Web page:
Recently the Australian Centre for Behavioural Research in Diabetes (ACBRD) celebrated their 10th anniversary. I was honoured to be invited to share what this significant milestone meant for me as a person living with diabetes at their webinar event. The more I reflected on this, the more I realised the enormous ripple effect that research on the psychosocial, emotional and mental wellbeing of diabetes has on the diabetes community.
The focus on diabetes management has often been focused on the clinical aspect of it. Only in the past few years have we really started being more vocal and inclusive of the psychosocial, emotional and mental aspects of living with diabetes day to day. Diabetes advocacy has played a big role in getting this recognised. At the same time, clinicians are also more likely to now take this more seriously due to the published research in this area. it really shouldn’t take research to get clinicians to listen, acknowledge or validate the experiences of people living with the condition. But we will take all the help we can get.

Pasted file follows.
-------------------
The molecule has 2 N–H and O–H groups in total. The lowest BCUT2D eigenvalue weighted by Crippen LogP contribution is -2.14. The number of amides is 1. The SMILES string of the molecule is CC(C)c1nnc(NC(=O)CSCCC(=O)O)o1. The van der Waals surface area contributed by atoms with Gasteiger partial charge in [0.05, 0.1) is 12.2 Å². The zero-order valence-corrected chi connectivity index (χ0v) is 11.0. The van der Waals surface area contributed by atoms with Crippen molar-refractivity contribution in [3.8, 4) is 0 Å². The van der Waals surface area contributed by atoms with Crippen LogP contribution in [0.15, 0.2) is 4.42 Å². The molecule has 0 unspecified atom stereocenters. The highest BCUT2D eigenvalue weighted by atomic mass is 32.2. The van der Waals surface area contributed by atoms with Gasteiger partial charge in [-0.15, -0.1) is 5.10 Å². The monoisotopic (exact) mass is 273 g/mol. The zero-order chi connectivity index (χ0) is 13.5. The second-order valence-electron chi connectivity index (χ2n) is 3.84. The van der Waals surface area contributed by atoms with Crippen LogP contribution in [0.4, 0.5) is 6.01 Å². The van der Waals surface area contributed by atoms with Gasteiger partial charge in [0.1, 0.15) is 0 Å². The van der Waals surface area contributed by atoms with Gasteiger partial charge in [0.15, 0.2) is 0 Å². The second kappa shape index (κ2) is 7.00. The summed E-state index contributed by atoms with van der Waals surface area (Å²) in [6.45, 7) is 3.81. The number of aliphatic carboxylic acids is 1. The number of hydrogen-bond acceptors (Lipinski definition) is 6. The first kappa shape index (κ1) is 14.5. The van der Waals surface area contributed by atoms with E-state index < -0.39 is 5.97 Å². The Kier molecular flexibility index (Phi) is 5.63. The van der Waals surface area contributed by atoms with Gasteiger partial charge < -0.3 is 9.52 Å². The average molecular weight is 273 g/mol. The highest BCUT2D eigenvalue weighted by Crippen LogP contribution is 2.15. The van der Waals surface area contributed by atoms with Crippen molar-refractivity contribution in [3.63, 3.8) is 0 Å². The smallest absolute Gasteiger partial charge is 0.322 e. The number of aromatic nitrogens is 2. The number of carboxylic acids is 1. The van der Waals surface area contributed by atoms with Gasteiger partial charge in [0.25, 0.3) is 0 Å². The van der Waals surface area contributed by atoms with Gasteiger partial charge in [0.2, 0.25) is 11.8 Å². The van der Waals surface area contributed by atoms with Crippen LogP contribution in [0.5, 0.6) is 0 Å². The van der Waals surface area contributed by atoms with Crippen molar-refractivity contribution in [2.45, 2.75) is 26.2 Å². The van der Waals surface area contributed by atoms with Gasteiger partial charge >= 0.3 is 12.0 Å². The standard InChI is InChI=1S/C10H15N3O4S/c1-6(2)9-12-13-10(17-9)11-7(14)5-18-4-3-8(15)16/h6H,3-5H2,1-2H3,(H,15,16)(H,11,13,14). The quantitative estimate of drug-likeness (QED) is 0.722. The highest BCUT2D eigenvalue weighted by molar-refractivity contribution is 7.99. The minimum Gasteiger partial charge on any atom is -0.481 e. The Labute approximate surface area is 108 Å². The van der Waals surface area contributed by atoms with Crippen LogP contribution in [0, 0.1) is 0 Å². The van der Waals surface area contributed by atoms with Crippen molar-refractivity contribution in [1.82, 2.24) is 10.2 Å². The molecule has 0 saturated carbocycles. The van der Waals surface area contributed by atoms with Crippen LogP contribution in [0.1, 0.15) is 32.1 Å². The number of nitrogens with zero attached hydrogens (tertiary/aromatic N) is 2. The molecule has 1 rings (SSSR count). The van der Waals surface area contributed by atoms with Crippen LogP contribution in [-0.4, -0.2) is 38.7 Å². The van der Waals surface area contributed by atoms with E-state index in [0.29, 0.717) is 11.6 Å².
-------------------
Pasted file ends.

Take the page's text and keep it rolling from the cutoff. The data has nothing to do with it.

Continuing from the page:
Most importantly, the growing research in this area provides hope for me; hope that we will keep fighting the stigma associated with diabetes. And that this will ensure we receive the same care, empathy and compassion by clinicians and others as those facing other conditions such as cancer. Even if all of this research leads to a conversation, getting people to start thinking about how they talk about diabetes and to people with diabetes will make a difference. The emerging research also boosts my self-confidence to advocate for my own medical needs when I speak with my healthcare team.
As a researcher, recognition for psychosocial, emotional and mental wellbeing research in diabetes further highlights the importance of my own work and advocacy around peer support for people with diabetes in Australia. In return, the research is translated into the work that Diabetes Victoria, Diabetes Australia and the NDSS does for people with diabetes. Talk about impact!
While there is still a long way to go in this area with lots of topics to explore, it’s important to celebrate the achievements that have been done to date. So a massive thank you to the ACBRD for all the work that you’ve accomplished so far. I can’t wait to see the exciting new research coming out from your centre and be part of that. To find out more about the ACBRD, check out their website here and don’t forget to read their 10 year report for a summary of their work up till this milestone.